And if you want the fat to cook with, you could use it for that too.

For most pork, I remove the fat, as I think it’s too high in PUFAs. However, this pork’s fat is great in terms of taste (most corn-fed pork’s fat tastes bad to me). So, I might have to revisit the idea of taking off/skimming the fat.


I am the same, I use the soup fat for cooking :slight_smile: Sometimes I just can’t use lean enough meat for soups but it’s fine. I do love fat, fatty meat too but somehow I dislike really fatty soups.

Of course it got jellied so much (my normal 1-2 hour soups become a super soft jelly when cooled down), trotters do that (bones and skin does that so trotters are good at it). There is still aspic season in Hungary, one can buy trotters with sheets of skin to make aspic. I never made any, my SO’s Mom always give us a lot, it’s a lengthy process and I never was that enthusiastic, I just eat the result as long as it has some meat in it.

My pork soup is simple, I just toss some meaty bones into a pot with water and salt for 1.5 hours :slight_smile: But yours sounds good too. Once I had a smoked hock bone at hand and used that too, it only gave a subtle but noticeable extra flavor, I loved it. I may try to put some full hock inside one day :wink: At least my tender smoked hock won’t be covered with legumes as it is when I let my SO cook it… Not like it’s much but still.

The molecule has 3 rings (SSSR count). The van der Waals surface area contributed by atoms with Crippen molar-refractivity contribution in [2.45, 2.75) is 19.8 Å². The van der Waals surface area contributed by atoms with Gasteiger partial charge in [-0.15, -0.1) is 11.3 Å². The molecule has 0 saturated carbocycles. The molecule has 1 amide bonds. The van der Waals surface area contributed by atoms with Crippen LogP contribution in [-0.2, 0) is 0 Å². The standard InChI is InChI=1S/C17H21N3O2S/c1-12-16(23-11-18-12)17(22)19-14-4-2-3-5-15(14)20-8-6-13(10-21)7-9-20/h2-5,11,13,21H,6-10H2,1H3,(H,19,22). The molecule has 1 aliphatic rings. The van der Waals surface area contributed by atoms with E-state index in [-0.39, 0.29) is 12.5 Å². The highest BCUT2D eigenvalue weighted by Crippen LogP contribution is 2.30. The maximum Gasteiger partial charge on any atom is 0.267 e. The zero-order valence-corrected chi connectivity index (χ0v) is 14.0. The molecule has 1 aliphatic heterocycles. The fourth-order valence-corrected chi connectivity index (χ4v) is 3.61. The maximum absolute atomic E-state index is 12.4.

(Bob M) #5

One time, I made turkeys, one in the oven, and one smoked. We then used the smoked parts (and the normal parts) to make turkey stock…and that was too smokey. Or maybe you’re not expecting smoke flavor in turkey stock?

I was concerned that would happen here, but it didn’t. And many other recipes that use smoked ham hocks use them for beans, so I didn’t know what to do with them (or the trotters).

I might not be able to make chicken stock using this technique until two weekends from now, but I plan to make it too, to see what happens. And this meets my goal of more collagen while still allowing some good amounts of meat (as additions to the soup).


Me neither… I probably would have put them into a soup myself if my SO wouldn’t eat legumes with smoked pork hocks. It’s good. And it becomes so super tender, even the skin, it’s lovely… My part is all the skin, all the fat (it’s lovely but a lot) and half of the meat. Not ideal ratios but I can eat up everything, eventually.

I never made a fully turkey soup (and I don’t even think I ate smoked turkey, it sounds nice but it’s very expensive, I rather buy pork, I know that is tasty), only a chicken-turkey one. Meh just like the cheap chicken itself. Turkey is tasty but not tasty enough to balance it out. So nowadays I only make pork soup - or use a proper hen, not a young chicken. That has flavors galore! And the soup becomes a soft jelly.

Maybe one day I bring myself to cook a soup for longer than 2 hours, not now that spring arrived and less heating is needed… Never liked super long cooking but maybe it is worth it sometimes…?